Friday, September 07, 2012

German Pagan All-Natural Origins.

Earlier related posts: Natural Vs. Artificial and Natural.

There's a lot of fun stuff here and it is link-heavy.  You could browse for hours.  I had known about Wandervogel, though I had forgotten the name, but I had never heard of Lebensreform, literally "life-reform," until I did this research. It gives better evidence for my point than anything I had thought of on my own.  Even I didn't think the connection to German paganism was that strong. I found more here, at the Children of the Sun.

I’d like to just flesh out that German pagan background to the all-natural movement. But I will first note the other side - first, that there was a British and American strain of this thinking which was only incidentally German.  Only insofar as people read Kant, Schopenhauer, and Fichte in general was that strain a Teutonic movement,  for the intelligentsia of the day also read other Europeans and Americans who were more direct influences

Second, the line from Rousseau, Emerson, Tolstoy, and Thoreau through the Fellowship of the New Life and the Fabian Society looks at first much more direct in influencing the modern pacifist, simple-living, vegetarian culture and exaltation of Nature.  Third, there were American utopian back-to-the-landers who had nothing German about them – Shakers, Brook Farm, Oneida - I don’t know how we measure who is more influential than whom, but it’s at least there and deserves mention.

I also note some things which are definitely German but don’t seem to be especially influential in pagan roots.  I have said before that the Germans were only a partially converted country to begin with, and I still think that’s true, but that doesn’t imply that everything in their culture is suspect thereby.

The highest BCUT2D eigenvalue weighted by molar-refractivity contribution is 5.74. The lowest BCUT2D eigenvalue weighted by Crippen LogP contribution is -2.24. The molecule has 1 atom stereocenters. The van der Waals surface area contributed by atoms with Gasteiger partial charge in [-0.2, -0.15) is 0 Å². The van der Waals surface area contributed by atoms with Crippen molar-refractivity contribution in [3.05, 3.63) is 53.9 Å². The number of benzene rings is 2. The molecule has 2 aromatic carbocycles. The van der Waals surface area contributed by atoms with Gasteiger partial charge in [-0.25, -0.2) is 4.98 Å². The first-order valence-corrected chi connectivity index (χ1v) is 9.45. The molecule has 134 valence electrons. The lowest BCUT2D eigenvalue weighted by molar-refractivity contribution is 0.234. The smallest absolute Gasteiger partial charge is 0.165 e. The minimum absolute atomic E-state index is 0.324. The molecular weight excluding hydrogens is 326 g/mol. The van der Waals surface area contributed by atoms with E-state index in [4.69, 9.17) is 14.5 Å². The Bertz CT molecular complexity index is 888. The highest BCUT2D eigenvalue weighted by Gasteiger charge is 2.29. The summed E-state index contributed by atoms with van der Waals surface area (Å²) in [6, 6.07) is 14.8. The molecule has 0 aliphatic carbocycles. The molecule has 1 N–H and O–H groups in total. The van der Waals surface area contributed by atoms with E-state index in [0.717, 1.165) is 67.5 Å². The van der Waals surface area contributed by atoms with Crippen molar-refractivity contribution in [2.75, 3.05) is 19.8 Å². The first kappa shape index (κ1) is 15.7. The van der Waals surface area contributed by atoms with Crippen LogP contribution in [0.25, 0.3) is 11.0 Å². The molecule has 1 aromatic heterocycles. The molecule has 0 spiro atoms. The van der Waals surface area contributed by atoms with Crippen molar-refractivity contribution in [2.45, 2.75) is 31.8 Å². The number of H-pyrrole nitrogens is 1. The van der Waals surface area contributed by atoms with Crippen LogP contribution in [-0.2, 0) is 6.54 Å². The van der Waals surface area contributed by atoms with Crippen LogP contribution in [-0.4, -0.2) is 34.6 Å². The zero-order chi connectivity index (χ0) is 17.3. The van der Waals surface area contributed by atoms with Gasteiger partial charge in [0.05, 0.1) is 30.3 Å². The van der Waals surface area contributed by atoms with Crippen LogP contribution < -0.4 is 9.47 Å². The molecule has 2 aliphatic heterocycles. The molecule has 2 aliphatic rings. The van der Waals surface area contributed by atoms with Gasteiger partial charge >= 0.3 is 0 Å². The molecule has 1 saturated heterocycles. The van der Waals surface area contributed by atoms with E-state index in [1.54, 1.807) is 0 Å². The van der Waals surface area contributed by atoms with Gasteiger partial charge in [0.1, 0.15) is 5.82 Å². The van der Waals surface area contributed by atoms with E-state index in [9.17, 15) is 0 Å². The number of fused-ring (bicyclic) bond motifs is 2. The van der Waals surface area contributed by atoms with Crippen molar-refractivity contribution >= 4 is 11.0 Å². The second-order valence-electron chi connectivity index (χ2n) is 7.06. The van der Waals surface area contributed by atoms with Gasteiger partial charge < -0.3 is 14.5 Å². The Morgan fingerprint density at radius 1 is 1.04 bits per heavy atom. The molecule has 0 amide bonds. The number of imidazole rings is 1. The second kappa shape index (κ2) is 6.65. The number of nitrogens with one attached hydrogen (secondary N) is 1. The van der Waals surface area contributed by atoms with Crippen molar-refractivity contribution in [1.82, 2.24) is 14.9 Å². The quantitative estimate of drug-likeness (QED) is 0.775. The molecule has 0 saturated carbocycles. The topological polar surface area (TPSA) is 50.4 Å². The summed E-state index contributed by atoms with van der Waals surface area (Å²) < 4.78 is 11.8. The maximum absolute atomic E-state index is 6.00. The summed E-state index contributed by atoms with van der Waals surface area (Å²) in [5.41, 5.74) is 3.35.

So fourth - you can trace those German philosophers, especially Fichte, and their fascination with will as having provided a foundation for German nationalism and ultimately, Nazism, but not necessarily pagan revival and natural living.  That came later, when their descendants decided that, as their superiority could not rest on their Christian culture, shared by others in Europe, it must reside in some previous underlying advantage – genetic, cultural, or both. Strong and adventurous gods and heroes naturally suggested themselves as causes.  That everyone else in the world also had traditional gods and heroes who were strong and adventurous was somehow not noticed.  Perhaps because they felt very deeply – there’s the romanticism and sentimentality piece – that they were strong and quite special, that was enough.  Human beings are like that, not just Germans.

Fifth, German religious groups coming to America also provided more than their share of utopian back-to-the-landers – Amish, New Harmony, Mennonites, Moravians, Hutterites – who settled in the Midwest because that was the next “open” spot in European settlement.  Yet even if these groups carried the traces of paganism in their cultures that all Christians do, it would be hard to level much accusation against them for strong influence in that direction.  Genesis and much of the OT carries the theme that living in cities causes spiritual decline while the rural life improves character – from Cain to Daniel it shows up, and is echoed in the NT with John the Baptist. The idea that things in general are deteriorating and can only be fixed by getting out into the country is recurrent in western thought.  It’s one of our panaceas. Rousseau wasn’t the first.

Thus I don’t think it accidental that Seventh Day Adventists had a lot of that healthy eating idea right from the start and grew in midwestern soil.  It was in the air; Graham and Kellogg might not have been so prosperous in other regions.  In New England that energy went into the mind-body-spirit split of the Christian Scientists, not natural versus artificial. 

Was that enough qualifiers?  It's a terrible thing to see many sides of an issue.

All those qualifiers in place, here is that introduction to the Wandervogel movement. (Same link)